Lupe Fiasco is often credited with helping to pioneer the more lyrical side of mid-2000s hip hop. After overcoming early struggles with Atlantic Records, he broke through with critically acclaimed albums like Food & Liquor and The Cool. Fiasco set himself apart with his sharp wordplay and storytelling, rapping about sociopolitical issues over eclectic production. Though he has kept an independent approach since leaving Atlantic, he remains an influential figure in conscious hip hop.
Known for his incredibly fast rapping style, Twista has been a staple of Chicago hip hop since the early ’90s. After flirting with mainstream success on albums like 1997’s Adrenaline Rush, he finally broke through with his 2004 album Kamikaze, which featured the megahit “Slow Jamz” with Kanye West and Jamie Foxx. In addition to his solo career, Twista has frequently collaborated with other Chicago artists like Do or Die and Crucial Conflict. Even as rap has moved away from his rapid-fire flow, Twista remains an impressive technician on the mic.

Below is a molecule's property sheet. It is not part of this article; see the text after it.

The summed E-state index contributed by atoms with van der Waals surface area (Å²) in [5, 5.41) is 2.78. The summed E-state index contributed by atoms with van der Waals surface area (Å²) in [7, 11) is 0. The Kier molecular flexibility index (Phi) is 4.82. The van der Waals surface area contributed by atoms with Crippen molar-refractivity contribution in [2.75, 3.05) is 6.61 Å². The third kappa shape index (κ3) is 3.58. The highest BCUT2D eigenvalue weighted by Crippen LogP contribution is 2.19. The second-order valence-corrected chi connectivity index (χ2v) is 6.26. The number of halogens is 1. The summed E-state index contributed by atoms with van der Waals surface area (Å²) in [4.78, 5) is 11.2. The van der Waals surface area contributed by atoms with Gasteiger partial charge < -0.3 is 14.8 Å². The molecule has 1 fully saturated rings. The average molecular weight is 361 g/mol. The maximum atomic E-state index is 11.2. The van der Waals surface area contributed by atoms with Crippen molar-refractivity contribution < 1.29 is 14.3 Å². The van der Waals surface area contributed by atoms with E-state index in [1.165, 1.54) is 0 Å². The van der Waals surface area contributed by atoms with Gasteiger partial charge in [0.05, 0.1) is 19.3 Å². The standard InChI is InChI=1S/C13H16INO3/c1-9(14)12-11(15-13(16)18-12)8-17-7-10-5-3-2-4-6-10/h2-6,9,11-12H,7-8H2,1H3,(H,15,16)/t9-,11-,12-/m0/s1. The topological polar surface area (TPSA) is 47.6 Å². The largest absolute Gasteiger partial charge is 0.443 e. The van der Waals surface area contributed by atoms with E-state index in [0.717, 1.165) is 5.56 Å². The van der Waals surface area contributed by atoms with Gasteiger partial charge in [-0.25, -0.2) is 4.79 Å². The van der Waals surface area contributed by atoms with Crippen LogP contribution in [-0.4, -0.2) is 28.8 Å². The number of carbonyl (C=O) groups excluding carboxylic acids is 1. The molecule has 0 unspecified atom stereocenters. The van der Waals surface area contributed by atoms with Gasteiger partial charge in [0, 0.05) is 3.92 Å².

15. Chief Keef
Chief Keef rose to fame as part of Chicago’s drill scene, known for grim subject matter and hard-hitting production. His 2012 mixtape Finally Rich brought the drill sound to the rest of the world, driven by hits like “I Don’t Like” and “Love Sosa.” Keef’s success helped pave the way for fellow Chicago drill rappers like Lil Durk, Lil Reese, and Fredo Santana. Though legal issues have hampered his output, Keef remains one of the most influential young rappers to come out of Chicago for popularizing the drill sound.
14. Chance the Rapper